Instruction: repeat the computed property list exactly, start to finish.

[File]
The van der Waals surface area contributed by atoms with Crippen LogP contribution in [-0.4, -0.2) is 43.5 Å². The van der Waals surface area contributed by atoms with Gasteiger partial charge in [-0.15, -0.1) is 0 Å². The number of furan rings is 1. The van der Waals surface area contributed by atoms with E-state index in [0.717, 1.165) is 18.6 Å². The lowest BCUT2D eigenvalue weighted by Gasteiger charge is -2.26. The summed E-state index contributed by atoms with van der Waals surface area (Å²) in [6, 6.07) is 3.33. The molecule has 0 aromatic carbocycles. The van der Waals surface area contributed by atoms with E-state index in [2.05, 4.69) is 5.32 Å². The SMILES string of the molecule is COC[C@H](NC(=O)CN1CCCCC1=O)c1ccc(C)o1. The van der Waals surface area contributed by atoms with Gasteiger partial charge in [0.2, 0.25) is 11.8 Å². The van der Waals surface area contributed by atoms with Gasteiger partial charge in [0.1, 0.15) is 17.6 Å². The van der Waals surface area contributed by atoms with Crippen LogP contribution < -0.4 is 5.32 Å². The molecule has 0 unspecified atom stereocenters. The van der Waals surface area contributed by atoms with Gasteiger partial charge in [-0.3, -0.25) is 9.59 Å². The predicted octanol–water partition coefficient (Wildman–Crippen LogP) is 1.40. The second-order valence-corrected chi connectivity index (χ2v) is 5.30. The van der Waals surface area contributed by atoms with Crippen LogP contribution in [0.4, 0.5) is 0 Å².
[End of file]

The van der Waals surface area contributed by atoms with Crippen LogP contribution in [-0.4, -0.2) is 43.5 Å². The van der Waals surface area contributed by atoms with Gasteiger partial charge in [-0.15, -0.1) is 0 Å². The number of furan rings is 1. The van der Waals surface area contributed by atoms with E-state index in [0.717, 1.165) is 18.6 Å². The lowest BCUT2D eigenvalue weighted by Gasteiger charge is -2.26. The summed E-state index contributed by atoms with van der Waals surface area (Å²) in [6, 6.07) is 3.33. The molecule has 0 aromatic carbocycles. The van der Waals surface area contributed by atoms with E-state index in [2.05, 4.69) is 5.32 Å². The SMILES string of the molecule is COC[C@H](NC(=O)CN1CCCCC1=O)c1ccc(C)o1. The van der Waals surface area contributed by atoms with Gasteiger partial charge in [0.2, 0.25) is 11.8 Å². The van der Waals surface area contributed by atoms with Gasteiger partial charge in [0.1, 0.15) is 17.6 Å². The van der Waals surface area contributed by atoms with Crippen LogP contribution < -0.4 is 5.32 Å². The molecule has 0 unspecified atom stereocenters. The van der Waals surface area contributed by atoms with Gasteiger partial charge in [-0.3, -0.25) is 9.59 Å². The predicted octanol–water partition coefficient (Wildman–Crippen LogP) is 1.40. The second-order valence-corrected chi connectivity index (χ2v) is 5.30. The van der Waals surface area contributed by atoms with Crippen LogP contribution in [0.4, 0.5) is 0 Å².